The name of Buczacki once again became prominent when Michal, the administrator of the Sniatyn district (who resided in Jazlowiec), was appointed chief of the Polish forces assembled to check Turkish and Tartar invasions into Moldavia. The troops under his command, which included the besieged Wolochs, inflicted a decisive defeat upon the invading armies from the southeast. In this battle they took, according to records, one hundred military standards. This would indicate that a substantial Turkish and Tartar force had been defeated.
Later chronicles mention other Buczackis who were active in the country's affairs. Jakub Buczacki, nominated to the voivodship of Podolia in 1485, his son, Jan, who was a member of the king's delegation to Moscow which concluded a six year peace with the Czar; and another Jakub, who was the bishop of Plock. After these, the name of Buczacki disappears, replaced by Jazlowiecki, which became prominent in the southeast territories of Poland. The family name also brought greater recognition to the town of Jazlowiec, and a higher profile in the country as a whole.
The first mention of Jazlowiecki appears in relation to Waclaw Jazlowiecki, who became famous for gaining several victories over the Tartars. During the time he held the office of the Podolian voivodship, there were at least five major invasions by the Tartars - in 1450, 1452, 1453, 1469 and 1474. There may also have been minor incursions which were not recorded, but which nevertheless would have added to the strain of the defense of the frontier. Waclaw resigned his office in 1477 and became a hermit, spending the remained of his life in prayer and meditation. Considering that he held such a lofty position prior to his resignation, it can be presumed that he participated in public life in his earlier years, but in minor positions.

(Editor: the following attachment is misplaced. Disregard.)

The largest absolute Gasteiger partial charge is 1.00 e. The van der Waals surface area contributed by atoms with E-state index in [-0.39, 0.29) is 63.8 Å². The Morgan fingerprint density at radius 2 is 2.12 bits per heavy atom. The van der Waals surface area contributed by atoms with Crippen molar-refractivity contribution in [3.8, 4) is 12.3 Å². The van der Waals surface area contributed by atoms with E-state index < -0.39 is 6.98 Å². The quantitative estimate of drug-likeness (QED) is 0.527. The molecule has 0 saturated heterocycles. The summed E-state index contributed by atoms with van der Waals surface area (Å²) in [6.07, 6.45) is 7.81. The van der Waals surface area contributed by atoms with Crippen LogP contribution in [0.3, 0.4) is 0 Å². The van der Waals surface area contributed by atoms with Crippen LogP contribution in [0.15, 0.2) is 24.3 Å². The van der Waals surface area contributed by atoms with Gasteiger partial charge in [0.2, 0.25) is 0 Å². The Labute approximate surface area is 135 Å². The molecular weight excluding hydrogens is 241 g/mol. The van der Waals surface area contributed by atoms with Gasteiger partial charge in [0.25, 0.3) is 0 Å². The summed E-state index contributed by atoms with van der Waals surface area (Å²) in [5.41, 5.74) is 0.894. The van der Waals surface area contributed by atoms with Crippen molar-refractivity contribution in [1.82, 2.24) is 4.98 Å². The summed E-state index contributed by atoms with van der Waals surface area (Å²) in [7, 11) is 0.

In the beginning of the 16th century, however, the name of Mikolaj Sieniawski, a known king's advisor, is mentioned in the town's records. He could not have been the town's landlord, as the name Jazlowiecki was also present on the records. The only rational explanation is that the king delegated to him some business matters relating to the state treasury. Apparently, King Zygmunt I granted Sieniawski the concession to collect quarterly toll taxes due the king's treasury. Because this contract went to one of the king's most influential courtiers, it carries the inference that toll collecting in Jazlowiec must have been a lucrative business. This directly confirms that a major highway passed through the town, and that its busy traffic was a source of substantial revenue. It also gives credence to the fact that at this time of its history, Jazlowiec was a very prosperous town. The documentation, written in the form of a letter to the Podolian tax collector, refers to the taxes collected in the old and new town. This is evidence that the town increased in size, with its newer portions being called "new town", again confirming the fact that the business was good at the time.